Birds love natural gardens because they can find all they need to survive in them. Seed heads of perennials and ornamental grasses provide food. Shrubs, trees, and some perennials offer shelter and nesting places. A birdbath contains water for drinking and bathing. You, meanwhile, gain the benefit of natural pest control because many birds eat hundreds of insects daily.
When you plan a natural wildlife garden, include a diverse selection of plants—trees, shrubs, grasses, perennials, and annuals that reseed. Birds and other wildlife won't care if you have the latest cultivars; in fact, they prefer species and older varieties. Look for plants indigenous to your area, because they will look the most natural in it.
This special handmade birdbath belongs nestled in a flower bed where admirers will never know that it was so easy to make. You don't need a fancy mold to fashion the 18- to 20-inch basin. You can even use a cardboard box instead of the ground, as long as the box is at least 4 inches wider than the basin's width. Fill it 10 inches deep with soil; then scoop a basin shape in the soil.
Dig and shape a hole in the ground (or in a cardboard box filled with 10 inches of soil) as a mold. Sprinkle the shape with water and pack down the soil firmly. Tamp a flat area in the center so the finished basin will sit securely on a flat surface.
Wear protective gear. Combine 3 gallons of premixed concrete with 2 to 3 cups of peat moss in a wheelbarrow. Add about 2 gallons of water and quickly mix with a hoe to make a stiff batter. If it is too thin, add more concrete; if too thick to hold together, add water.
Work quickly, concrete starts to set in minutes. Shovel the wet mix into the mold. Scoop concrete from the center of the basin to the outside rim. Pat it into place, conforming it to the shape of the basin. Pat smooth. Spritz with water to keep concrete moist.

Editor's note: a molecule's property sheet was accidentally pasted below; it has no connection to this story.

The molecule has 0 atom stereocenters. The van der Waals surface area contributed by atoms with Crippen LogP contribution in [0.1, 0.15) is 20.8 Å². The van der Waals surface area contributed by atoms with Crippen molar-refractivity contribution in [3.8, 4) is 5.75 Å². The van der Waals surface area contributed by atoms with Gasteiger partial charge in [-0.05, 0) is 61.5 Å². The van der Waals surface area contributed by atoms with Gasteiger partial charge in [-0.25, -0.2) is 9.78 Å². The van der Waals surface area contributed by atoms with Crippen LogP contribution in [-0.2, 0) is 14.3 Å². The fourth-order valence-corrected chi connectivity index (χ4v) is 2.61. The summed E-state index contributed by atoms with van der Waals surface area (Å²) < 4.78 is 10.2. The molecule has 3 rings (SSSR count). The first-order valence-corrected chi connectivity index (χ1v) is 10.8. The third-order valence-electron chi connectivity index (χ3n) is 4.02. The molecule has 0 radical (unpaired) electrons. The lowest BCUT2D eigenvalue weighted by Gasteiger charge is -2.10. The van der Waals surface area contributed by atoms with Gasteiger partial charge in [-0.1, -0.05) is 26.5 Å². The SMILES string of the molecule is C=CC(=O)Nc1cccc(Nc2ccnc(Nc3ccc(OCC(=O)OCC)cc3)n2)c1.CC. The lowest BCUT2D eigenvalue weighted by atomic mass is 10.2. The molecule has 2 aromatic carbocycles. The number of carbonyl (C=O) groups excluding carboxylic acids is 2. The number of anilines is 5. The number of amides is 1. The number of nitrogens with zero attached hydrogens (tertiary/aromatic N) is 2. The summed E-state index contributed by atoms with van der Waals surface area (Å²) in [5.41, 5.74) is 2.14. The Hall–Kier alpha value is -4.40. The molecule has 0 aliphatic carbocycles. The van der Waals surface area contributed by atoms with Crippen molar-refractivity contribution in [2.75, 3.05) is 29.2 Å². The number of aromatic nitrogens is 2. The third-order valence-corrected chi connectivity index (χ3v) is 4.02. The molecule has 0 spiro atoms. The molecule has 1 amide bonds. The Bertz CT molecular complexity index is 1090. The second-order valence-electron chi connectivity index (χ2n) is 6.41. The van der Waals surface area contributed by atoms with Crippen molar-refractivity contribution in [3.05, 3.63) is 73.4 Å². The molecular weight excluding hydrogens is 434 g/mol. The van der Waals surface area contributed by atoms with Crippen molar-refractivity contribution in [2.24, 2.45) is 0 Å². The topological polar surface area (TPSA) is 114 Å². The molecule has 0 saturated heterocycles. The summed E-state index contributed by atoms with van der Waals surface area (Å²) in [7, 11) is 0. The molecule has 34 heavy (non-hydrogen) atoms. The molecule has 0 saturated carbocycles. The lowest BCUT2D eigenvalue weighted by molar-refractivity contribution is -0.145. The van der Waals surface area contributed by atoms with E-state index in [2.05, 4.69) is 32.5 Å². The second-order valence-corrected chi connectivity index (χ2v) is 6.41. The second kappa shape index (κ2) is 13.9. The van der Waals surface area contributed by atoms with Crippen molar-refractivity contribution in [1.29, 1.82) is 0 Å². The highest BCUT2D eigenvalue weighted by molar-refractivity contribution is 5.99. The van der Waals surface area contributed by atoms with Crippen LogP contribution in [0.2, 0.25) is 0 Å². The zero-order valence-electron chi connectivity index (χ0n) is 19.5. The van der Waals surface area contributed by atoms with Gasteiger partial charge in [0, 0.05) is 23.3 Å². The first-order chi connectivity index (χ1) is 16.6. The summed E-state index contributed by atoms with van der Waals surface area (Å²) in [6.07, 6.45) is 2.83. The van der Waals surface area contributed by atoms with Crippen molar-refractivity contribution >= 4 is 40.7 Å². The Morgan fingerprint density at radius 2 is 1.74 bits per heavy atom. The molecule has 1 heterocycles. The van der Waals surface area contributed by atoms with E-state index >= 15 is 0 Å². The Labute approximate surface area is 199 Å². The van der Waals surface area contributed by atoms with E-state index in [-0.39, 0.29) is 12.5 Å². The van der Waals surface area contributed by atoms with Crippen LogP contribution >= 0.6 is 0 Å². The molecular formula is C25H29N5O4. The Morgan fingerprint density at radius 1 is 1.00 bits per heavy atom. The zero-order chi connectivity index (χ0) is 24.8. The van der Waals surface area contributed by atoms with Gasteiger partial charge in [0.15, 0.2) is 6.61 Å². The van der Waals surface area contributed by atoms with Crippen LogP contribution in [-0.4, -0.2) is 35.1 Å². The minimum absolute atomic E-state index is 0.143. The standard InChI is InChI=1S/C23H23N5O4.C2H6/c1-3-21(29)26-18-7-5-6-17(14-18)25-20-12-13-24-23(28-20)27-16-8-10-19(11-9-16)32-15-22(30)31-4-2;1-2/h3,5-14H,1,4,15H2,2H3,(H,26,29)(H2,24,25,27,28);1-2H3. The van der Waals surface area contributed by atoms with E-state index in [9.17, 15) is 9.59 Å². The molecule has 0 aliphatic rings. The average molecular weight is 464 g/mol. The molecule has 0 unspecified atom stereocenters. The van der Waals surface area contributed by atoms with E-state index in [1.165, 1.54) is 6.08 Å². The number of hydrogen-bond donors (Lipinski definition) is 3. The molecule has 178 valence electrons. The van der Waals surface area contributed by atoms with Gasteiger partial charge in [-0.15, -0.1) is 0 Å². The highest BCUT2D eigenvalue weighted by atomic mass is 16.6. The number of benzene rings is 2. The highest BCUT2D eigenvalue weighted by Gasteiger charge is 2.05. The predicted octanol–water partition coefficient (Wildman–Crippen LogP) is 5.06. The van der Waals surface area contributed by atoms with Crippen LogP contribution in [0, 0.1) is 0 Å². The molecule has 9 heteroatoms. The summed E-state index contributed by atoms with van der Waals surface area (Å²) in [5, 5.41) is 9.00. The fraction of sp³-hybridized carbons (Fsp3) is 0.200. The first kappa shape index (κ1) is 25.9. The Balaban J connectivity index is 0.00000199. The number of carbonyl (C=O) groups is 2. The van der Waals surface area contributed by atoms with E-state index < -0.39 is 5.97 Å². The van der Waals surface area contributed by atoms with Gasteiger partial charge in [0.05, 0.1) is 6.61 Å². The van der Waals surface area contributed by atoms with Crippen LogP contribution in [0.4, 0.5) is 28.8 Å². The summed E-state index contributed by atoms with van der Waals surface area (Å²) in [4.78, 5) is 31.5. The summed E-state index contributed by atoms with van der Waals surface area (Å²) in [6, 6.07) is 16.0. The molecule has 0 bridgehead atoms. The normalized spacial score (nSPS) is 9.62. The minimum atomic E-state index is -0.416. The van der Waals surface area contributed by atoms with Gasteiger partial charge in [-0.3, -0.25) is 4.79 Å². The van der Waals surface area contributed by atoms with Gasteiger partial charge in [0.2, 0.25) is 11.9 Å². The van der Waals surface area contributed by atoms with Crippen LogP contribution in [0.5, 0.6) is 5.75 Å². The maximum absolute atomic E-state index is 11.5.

Decorate the basin by sprinkling crushed, recycled glass on the wet mix; press gently into place. You also can use other decorative pieces such as stones. Cover the basin with a plastic sheet; let cure for 3 to 7 days. Uncover; let age for 1 month before filling with water.
Butterflies need the warmth of the sun and appreciate a flat stone or two for basking. You will see them gather in groups if you provide a shallow puddle where they can drink. Protect them from strong winds with a garden near a few shrubs or trees that act as a windbreak.
You can incorporate butterfly plants into an existing bed or border or plant a separate garden. To a butterfly, fragrance is not as important as color, although it does play a role. The eyes of a butterfly perceive shades of yellow, red, and blue to lavender. The best flowering plants for a butterfly garden are wild or species forms rather than hybrids, single-flowered instead of double-flowered, and tubular or flat-topped. Plant in large groups; individual spots of color are less attractive than a broad wash of hues. Groups of 10 or more of the same color work well.
Bee balm and purple coneflower are two of the best plants for attracting butterflies. Plant groups of them around a weather fountain, and shelter the garden with a backdrop of evergreens. Other butterfly-friendly plants include anise hyssop, black-eyed Susan, butterfly weed, coreopsis, dianthus, garden phlox, Queen Anne's lace, red valerian, thyme, and vervain.